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I've got a class that takes a ByteBuffer as a constructor argument. Is there a way to avoid making defensive copies in order to ensure that the buffer doesn't get modified past that point?

ByteBuffer.isReadOnly() doesn't guarantee that the original owner won't modifying the buffer. To make matters worse, there doesn't seem to be a way to subclass ByteBuffer. Any ideas?

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+1. Nice good-practices question. –  helios Oct 3 '11 at 15:29
    
Sounds like what the recipient needs is a copy-on-write byte buffer. –  Andy Thomas Oct 3 '11 at 16:27
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4 Answers

The only real way is, as you say, buf.asReadOnlyBuffer(), then pass this into the constructor. There's no other option apart from this, although you could do a copy of the contents into a new ByteBuffer, then pass that.

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Even if the constructor receives a read-only buffer, it has no way of guaranteeing that the buffer will not be modified by the original owner (who retained write-access). So you're still forced to make a defensive copy. –  Gili Oct 4 '11 at 17:28
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Doesn't avoid a copy, but perhaps:

  1. Use a pre-filled pool of pre-allocated ByteBuffers
  2. Allow the constructor of Author's class to allow a 'copy' of incoming ByteBuffer, but have class use a ByteBuffer from the pool to move Alloc/Dealloc costs to app startup/shutdown. Only pay a memcopy cost this way.
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This doesn't quite answer the question, but, for some usages (e.g. if you are mainly trying to enforce "design by contract") it may be good enough and more efficient. For other usages it will not work and may be far less efficient.

During your constructor, save away the hashCode of the ByteBuffer

final int originalBBHashCode = byteBuffer.hashCode();

Then, at the few critical places in your code where you want to verify that the ByteBuffer hasn't changed, verify that the byteBuffer.hashCode() == originalBBHashCode. If not, throw an exception. Frankly, I'd be tempted to throw a ConcurrentModificationException, since that is the behavior you are mimicking, but YMMV.

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up vote 0 down vote accepted

This is the best I could do for now:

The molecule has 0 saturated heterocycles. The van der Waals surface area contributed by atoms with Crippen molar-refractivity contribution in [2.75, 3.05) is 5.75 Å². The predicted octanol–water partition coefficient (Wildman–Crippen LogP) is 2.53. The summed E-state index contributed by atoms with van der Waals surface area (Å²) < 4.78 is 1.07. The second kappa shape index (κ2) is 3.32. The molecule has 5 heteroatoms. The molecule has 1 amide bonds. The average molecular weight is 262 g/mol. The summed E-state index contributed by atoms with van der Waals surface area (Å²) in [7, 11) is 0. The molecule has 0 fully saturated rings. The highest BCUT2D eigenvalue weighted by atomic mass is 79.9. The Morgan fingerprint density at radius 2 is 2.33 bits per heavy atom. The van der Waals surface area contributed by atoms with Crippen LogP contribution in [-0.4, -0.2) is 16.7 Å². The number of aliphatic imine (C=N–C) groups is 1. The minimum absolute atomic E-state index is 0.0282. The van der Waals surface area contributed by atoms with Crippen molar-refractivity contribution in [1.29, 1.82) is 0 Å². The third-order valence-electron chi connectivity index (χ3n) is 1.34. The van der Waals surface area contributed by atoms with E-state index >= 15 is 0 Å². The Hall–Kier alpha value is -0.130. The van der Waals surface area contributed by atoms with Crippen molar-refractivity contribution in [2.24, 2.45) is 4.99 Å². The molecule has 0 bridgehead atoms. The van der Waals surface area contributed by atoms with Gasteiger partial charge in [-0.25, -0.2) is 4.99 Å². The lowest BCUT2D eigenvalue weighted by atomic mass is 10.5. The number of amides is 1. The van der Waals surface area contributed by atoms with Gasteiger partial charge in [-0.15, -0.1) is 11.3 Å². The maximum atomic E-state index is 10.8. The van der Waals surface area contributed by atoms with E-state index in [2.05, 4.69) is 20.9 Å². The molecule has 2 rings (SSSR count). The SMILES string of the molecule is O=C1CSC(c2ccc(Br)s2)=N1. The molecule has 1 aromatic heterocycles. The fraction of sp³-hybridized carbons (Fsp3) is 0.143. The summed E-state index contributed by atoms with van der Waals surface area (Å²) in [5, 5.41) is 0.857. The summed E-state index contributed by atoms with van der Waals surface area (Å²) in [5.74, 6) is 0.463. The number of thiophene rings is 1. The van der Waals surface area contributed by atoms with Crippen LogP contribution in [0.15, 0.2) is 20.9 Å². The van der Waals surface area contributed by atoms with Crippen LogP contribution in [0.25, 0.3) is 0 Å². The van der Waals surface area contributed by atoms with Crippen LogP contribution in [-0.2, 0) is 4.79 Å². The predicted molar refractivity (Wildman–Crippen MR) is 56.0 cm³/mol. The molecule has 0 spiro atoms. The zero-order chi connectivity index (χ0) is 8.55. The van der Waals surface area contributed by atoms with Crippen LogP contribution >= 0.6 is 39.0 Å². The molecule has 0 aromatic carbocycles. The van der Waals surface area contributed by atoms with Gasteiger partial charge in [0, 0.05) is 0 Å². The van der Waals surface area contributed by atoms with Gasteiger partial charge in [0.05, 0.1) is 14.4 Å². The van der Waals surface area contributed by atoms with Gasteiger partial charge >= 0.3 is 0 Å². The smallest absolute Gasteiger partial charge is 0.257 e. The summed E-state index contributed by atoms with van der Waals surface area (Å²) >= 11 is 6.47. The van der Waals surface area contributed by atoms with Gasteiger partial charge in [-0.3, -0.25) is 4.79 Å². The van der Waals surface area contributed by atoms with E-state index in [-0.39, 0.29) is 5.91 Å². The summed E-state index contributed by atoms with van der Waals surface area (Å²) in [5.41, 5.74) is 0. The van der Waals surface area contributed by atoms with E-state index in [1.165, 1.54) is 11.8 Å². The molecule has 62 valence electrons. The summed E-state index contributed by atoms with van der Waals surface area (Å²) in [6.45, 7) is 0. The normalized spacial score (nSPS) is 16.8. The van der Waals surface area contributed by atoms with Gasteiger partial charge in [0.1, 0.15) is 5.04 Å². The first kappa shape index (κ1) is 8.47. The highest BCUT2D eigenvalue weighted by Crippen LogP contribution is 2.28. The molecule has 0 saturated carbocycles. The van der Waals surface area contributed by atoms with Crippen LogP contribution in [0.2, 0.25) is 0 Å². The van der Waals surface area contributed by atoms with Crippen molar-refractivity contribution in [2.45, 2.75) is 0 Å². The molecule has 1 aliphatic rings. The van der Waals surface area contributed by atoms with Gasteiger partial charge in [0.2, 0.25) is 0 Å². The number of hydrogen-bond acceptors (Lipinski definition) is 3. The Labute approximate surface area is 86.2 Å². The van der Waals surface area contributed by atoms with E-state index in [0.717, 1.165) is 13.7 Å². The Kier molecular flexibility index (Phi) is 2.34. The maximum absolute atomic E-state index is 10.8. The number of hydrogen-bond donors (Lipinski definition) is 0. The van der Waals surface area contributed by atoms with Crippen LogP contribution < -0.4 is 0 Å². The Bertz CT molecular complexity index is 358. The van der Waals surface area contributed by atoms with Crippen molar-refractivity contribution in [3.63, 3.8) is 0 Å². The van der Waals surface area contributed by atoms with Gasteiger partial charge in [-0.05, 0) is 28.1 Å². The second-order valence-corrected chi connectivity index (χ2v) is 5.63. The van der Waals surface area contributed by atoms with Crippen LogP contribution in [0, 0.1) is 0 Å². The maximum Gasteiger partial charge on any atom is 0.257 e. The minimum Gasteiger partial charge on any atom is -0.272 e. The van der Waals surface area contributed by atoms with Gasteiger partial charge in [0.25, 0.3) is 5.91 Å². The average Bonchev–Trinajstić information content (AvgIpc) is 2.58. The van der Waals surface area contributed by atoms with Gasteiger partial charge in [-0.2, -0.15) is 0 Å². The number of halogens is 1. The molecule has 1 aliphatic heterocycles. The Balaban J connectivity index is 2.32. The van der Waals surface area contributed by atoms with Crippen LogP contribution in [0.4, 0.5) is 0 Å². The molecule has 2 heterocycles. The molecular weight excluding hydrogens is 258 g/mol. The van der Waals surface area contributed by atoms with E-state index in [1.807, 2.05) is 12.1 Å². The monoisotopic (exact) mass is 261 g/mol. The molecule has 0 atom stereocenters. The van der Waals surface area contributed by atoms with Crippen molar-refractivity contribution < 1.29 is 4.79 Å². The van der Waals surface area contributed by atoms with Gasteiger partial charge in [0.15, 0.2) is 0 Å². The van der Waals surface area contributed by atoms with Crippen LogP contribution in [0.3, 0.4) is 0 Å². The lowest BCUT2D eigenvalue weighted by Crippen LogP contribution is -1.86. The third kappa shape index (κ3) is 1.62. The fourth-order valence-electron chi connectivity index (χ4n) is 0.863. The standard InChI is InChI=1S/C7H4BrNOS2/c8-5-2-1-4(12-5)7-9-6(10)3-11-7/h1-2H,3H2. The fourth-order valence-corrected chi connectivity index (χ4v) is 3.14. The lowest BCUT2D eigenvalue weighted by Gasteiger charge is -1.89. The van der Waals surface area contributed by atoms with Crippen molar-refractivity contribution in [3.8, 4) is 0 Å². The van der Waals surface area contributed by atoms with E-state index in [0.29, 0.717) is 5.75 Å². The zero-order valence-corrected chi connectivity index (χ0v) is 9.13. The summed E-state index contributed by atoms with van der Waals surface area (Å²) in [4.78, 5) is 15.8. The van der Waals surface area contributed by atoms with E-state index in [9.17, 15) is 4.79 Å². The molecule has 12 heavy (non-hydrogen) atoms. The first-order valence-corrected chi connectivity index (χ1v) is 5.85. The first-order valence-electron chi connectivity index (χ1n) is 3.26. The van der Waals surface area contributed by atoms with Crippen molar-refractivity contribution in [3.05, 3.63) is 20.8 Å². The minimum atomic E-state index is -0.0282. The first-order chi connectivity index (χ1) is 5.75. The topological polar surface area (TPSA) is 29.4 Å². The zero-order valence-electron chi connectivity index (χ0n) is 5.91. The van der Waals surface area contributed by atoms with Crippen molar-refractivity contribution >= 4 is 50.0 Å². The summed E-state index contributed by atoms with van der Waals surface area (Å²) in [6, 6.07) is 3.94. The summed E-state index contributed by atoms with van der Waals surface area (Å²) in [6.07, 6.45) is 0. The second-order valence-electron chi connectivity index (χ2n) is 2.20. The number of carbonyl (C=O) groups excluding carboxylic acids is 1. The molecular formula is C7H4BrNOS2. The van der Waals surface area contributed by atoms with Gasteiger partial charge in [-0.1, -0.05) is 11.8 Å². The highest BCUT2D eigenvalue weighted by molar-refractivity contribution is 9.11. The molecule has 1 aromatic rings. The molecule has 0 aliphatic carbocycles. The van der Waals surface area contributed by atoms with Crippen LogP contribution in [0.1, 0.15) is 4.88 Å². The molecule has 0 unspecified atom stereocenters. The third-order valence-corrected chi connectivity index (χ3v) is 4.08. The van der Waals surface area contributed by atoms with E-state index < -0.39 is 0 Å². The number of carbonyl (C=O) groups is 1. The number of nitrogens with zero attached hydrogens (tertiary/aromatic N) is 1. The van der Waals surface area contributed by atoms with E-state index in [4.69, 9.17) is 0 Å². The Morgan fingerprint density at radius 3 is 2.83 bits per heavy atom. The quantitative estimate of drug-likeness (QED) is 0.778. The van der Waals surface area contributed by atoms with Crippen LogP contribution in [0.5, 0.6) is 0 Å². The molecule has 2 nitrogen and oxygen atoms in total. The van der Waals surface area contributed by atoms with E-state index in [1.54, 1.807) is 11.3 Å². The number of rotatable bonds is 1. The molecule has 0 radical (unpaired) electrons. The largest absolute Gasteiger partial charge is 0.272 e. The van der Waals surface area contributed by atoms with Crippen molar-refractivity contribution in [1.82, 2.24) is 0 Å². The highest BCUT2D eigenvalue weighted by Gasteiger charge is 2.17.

/**
 * Helper functions for java.nio.Buffer.
 * <p/>
 * @author Gili Tzabari
 */
public final class Buffers
{
    /**
     * Returns a ByteBuffer that is identical but distinct from the original buffer.
     * <p/>
     * @param original the buffer to copy
     * @return an independent copy of original
     * @throws NullPointerException if original is null
     */
    public static ByteBuffer clone(ByteBuffer original)
    {
        Preconditions.checkNotNull(original, "original may not be null");

        ByteBuffer result = ByteBuffer.allocate(original.capacity());
        ByteBuffer source = original.duplicate();
        source.rewind();
        result.put(source);

        try
        {
            source.reset();
            result.position(source.position());
            result.mark();
        }
        catch (InvalidMarkException unused)
        {
            // Mark is unset, ignore.
        }
        result.position(original.position());
        result.limit(original.limit());
        return result;
    }

    /**
     * Returns an array representation of a buffer. The returned buffer may, or may not, be tied to
     * the underlying buffer's contents (so it should not be modified).
     * <p/>
     * @param buffer the buffer
     * @return the remaining bytes
     */
    public static byte[] toArray(ByteBuffer buffer)
    {
        if (buffer.hasArray() && !buffer.isReadOnly() && buffer.position() == 0
            && buffer.remaining() == buffer.limit())
        {
            return buffer.array();
        }
        ByteBuffer copy = buffer.duplicate();
        byte[] result = new byte[copy.remaining()];
        copy.get(result);
        return result;
    }

    /**
     * Prevent construction.
     */
    private Buffers()
    {
    }
}

I've also filed a feature request with Oracle: http://bugs.sun.com/bugdatabase/view_bug.do?bug_id=7130631

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